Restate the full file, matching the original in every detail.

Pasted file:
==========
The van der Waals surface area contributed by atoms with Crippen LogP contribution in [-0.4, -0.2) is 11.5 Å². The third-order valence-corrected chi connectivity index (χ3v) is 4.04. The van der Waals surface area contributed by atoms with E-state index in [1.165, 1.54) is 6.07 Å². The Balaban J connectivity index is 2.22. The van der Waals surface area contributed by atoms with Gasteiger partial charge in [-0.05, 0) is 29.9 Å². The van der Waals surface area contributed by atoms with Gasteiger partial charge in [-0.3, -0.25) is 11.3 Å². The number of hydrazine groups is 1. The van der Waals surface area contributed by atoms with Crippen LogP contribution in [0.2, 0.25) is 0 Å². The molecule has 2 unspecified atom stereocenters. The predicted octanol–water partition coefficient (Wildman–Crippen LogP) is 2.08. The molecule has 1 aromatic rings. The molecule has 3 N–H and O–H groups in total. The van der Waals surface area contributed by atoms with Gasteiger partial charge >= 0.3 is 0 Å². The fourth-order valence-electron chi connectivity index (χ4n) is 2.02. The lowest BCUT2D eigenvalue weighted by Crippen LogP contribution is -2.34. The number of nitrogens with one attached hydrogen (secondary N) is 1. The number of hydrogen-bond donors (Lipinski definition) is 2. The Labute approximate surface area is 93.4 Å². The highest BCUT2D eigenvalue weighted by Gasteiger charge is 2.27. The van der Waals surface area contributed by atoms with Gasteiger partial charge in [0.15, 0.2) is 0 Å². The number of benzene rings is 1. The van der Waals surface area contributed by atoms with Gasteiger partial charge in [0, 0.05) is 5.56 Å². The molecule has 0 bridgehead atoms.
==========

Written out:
The van der Waals surface area contributed by atoms with Crippen LogP contribution in [-0.4, -0.2) is 11.5 Å². The third-order valence-corrected chi connectivity index (χ3v) is 4.04. The van der Waals surface area contributed by atoms with E-state index in [1.165, 1.54) is 6.07 Å². The Balaban J connectivity index is 2.22. The van der Waals surface area contributed by atoms with Gasteiger partial charge in [-0.05, 0) is 29.9 Å². The van der Waals surface area contributed by atoms with Gasteiger partial charge in [-0.3, -0.25) is 11.3 Å². The number of hydrazine groups is 1. The van der Waals surface area contributed by atoms with Crippen LogP contribution in [0.2, 0.25) is 0 Å². The molecule has 2 unspecified atom stereocenters. The predicted octanol–water partition coefficient (Wildman–Crippen LogP) is 2.08. The molecule has 1 aromatic rings. The molecule has 3 N–H and O–H groups in total. The van der Waals surface area contributed by atoms with Gasteiger partial charge >= 0.3 is 0 Å². The fourth-order valence-electron chi connectivity index (χ4n) is 2.02. The lowest BCUT2D eigenvalue weighted by Crippen LogP contribution is -2.34. The number of nitrogens with one attached hydrogen (secondary N) is 1. The number of hydrogen-bond donors (Lipinski definition) is 2. The Labute approximate surface area is 93.4 Å². The highest BCUT2D eigenvalue weighted by Gasteiger charge is 2.27. The van der Waals surface area contributed by atoms with Gasteiger partial charge in [0.15, 0.2) is 0 Å². The number of benzene rings is 1. The van der Waals surface area contributed by atoms with Gasteiger partial charge in [0, 0.05) is 5.56 Å². The molecule has 0 bridgehead atoms.